TIME Mag’s Influential Teen Zendaya On Being A Role Model, A Feminist & Keeping It Real


Remember the time when teen celebrities, especially females, would dominate Hollywood headlines for getting drunk, crashing cars or behaving badly? Remember when various well-known names were known more for their penchant for partying than being activists or positive influences on their fans?

It seems times have definitely changed. These days we are more used to seeing female celebs, specifically teens and young women, in headlines for speaking out about an issue they care about. Amandla Stenberg talking about cultural appropriation, Rowan Blanchard raising awareness about intersectionality, Emma Watson about the need for men to join the fight for gender equality, Ariana Grande slamming interviewers for stereotyping girls, Miley Cyrus pointing out double standards for women in the music industry, and Jennifer Lawrence talking about how absurd it is that women sometimes get paid less than men for doing the same job and are made to feel bad for speaking out about it.

These are just a handful that have stood out to us, and of course there are many more, some who are not celebrities, but are making just as much of an impact in their social circles in a positive way.

Well now we have another woman to add to our ever-growing list, and we’ve had our eye on her for some time now. Singer and actress Zendaya Coleman, best known for her role on the Disney Channel’s ‘Shake It Up’, and now in her own show ‘K.C. Undercover’ which she scored after becoming a runner-up on the 16th season of ‘Dancing With The Stars’, proving her own star status is going from strength to strength.

But it is what she has speaking doing outside of her Hollywood career that has made people pay attention to this badass young woman, who was just named one of Time magazine’s 30 Most Influential Teens of 2015. You may remember her response to E! host Giuliana Rancic’s racist remarks about her dreadlocks which she proudly sported on the Oscars red carpet back in January. Zendaya clearly showed who was more mature with how she responded when Giuliana joked about her looking as if she smelled of “weed” because she decided to wear dreadlocks.

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And just recently, after learning about some heavily photoshopped images of hers in a French magazine, she used her social media to dismiss the damaging ways the media portrays women’s bodies, and as a result the magazine removed the images from the internet.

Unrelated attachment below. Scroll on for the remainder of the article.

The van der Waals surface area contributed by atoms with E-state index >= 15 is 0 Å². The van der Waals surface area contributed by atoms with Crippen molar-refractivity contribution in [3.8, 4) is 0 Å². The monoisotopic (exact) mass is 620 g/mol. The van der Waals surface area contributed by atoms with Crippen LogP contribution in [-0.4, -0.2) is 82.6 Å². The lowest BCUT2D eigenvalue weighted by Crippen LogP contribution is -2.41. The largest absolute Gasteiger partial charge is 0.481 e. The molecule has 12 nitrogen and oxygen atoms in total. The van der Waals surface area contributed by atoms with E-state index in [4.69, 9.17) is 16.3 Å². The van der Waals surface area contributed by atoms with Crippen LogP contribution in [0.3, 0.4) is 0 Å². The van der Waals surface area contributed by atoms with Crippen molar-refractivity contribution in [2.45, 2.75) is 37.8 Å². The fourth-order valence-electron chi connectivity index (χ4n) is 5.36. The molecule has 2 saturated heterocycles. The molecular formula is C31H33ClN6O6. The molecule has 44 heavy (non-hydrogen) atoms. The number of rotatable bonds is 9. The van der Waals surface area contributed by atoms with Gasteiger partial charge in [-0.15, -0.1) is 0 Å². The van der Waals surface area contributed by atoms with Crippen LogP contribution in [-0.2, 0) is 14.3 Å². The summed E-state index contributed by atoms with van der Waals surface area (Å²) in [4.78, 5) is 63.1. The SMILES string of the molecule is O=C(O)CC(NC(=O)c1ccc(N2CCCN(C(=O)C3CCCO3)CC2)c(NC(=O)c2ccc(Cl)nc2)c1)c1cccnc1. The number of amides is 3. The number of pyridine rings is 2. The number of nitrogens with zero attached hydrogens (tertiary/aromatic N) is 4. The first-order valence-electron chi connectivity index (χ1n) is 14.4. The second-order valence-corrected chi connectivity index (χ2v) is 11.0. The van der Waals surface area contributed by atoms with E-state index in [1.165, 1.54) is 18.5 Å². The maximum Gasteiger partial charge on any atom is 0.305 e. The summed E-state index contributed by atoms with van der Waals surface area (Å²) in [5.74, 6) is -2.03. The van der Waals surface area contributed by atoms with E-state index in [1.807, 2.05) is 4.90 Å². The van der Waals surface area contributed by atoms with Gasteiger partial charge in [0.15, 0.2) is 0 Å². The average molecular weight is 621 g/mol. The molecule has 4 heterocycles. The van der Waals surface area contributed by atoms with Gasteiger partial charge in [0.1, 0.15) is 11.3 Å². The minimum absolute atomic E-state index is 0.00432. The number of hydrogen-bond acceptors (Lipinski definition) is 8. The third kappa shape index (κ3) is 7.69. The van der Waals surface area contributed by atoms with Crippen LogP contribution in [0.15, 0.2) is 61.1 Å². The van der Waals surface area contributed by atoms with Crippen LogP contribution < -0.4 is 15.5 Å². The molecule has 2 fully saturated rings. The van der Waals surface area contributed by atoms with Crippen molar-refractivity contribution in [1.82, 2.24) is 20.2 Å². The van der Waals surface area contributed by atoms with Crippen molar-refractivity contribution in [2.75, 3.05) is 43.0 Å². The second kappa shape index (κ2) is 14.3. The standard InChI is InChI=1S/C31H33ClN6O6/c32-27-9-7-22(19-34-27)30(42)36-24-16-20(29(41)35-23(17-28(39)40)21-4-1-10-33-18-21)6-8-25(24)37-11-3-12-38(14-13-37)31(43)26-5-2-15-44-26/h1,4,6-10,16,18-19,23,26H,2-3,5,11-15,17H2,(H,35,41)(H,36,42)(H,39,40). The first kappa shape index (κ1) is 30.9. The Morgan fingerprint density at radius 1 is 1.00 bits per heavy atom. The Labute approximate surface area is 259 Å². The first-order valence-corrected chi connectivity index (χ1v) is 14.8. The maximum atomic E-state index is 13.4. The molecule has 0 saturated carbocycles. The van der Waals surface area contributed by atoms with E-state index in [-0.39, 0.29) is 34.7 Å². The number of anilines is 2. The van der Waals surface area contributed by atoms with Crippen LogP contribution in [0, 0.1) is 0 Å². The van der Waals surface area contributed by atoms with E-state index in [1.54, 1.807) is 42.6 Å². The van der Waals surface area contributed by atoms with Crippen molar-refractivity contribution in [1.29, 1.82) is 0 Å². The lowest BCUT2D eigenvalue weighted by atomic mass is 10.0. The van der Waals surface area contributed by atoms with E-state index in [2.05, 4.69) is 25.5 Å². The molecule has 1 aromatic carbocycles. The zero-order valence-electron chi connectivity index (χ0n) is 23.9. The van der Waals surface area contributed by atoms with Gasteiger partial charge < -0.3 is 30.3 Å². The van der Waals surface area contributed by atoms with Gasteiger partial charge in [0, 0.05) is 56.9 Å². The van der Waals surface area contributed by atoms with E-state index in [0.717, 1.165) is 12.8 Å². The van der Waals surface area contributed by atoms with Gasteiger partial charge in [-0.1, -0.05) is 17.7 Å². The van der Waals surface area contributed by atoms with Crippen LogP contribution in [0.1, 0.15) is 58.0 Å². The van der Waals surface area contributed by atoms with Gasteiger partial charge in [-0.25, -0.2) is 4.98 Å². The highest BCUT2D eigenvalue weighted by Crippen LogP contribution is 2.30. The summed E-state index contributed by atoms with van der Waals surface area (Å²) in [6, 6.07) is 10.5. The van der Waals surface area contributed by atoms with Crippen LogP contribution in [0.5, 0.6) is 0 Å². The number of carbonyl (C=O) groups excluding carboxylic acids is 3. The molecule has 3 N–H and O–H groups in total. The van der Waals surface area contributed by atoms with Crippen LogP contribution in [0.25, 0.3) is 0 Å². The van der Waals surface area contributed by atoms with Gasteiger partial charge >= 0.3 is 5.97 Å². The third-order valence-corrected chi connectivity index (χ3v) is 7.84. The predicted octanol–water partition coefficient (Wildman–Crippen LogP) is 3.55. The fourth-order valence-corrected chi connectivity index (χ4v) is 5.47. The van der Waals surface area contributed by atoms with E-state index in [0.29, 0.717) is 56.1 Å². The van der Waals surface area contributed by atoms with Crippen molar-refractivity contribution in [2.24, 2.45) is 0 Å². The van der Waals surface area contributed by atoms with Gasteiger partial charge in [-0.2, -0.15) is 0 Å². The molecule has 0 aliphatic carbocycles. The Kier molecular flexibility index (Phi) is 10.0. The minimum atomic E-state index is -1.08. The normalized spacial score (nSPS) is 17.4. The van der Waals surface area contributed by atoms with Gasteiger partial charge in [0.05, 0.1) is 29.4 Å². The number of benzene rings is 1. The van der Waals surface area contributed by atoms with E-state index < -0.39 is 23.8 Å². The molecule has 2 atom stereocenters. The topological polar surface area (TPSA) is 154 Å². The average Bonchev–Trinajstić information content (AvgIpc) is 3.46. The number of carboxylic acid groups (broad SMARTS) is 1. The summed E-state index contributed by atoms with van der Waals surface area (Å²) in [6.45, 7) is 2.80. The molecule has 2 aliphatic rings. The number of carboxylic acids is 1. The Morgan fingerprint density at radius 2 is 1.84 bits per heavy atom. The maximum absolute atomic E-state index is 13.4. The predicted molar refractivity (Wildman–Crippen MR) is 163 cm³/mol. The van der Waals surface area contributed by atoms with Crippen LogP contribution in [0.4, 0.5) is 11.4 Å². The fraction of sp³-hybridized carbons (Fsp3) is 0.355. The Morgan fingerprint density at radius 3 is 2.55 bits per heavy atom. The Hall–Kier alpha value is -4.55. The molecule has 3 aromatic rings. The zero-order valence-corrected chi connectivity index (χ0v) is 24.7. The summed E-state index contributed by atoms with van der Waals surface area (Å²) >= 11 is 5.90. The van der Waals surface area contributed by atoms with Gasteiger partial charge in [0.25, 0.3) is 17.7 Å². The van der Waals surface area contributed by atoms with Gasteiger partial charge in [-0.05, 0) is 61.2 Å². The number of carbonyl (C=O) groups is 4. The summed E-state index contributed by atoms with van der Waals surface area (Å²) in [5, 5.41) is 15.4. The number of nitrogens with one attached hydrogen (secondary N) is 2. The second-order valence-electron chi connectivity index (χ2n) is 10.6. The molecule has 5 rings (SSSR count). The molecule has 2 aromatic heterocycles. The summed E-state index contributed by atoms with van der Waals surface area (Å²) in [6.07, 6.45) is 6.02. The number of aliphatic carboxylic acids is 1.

So it’s no surprise that she is being touted as a positive teenage role model for young girls and women everywhere. To see a celebrity using her platform to speak out against damaging trends and standing up for who she is is what we need more of. We’re all pretty keenly aware of the currency celebrities hold today, which is why we are glad a generation of girls are going to grow up hearing powerful, important messages from the likes of Zendaya.

In her interview with TIME, she talked about being a role model, among other topics, and why she embraces the term.

“I was one of those people put in that position, and that became my role. It’s a lot, it’s definitely a responsibility, but I accept it because it was a role that was gifted to me. I do not want to take advantage of it or annihilate it or take it for granted. When you’re put in a position to really affect young people who are going to run the world one day, if you’re able to be in their life at a young age and make a positive impact, I think that’s a beautiful thing,” she said.

It’s easy for her to think of herself as a role model because all she is doing is being authentically Zendaya, rather than putting on some front for the masses.

“I don’t feel like a role model because I’m not playing a role. I’m not pretending to be someone that I’m not in the hopes that people will like me. I’m a real model. I keep it real, I do what Zendaya does, I do what Zendaya feels right doing. If you pretend to be a role, one day that role is going to break. You’re going to want to be yourself, and people are going to be really disappointed finding out you’re not who you’ve been living your life to be. Just keep it real and be yourself—that’s what people gravitate towards,” she said.


She truly understands the value of being a celebrity and how her words and actions can impact the lives of so many people around the world, and like other young teen activists, social media has made her influence reach even further.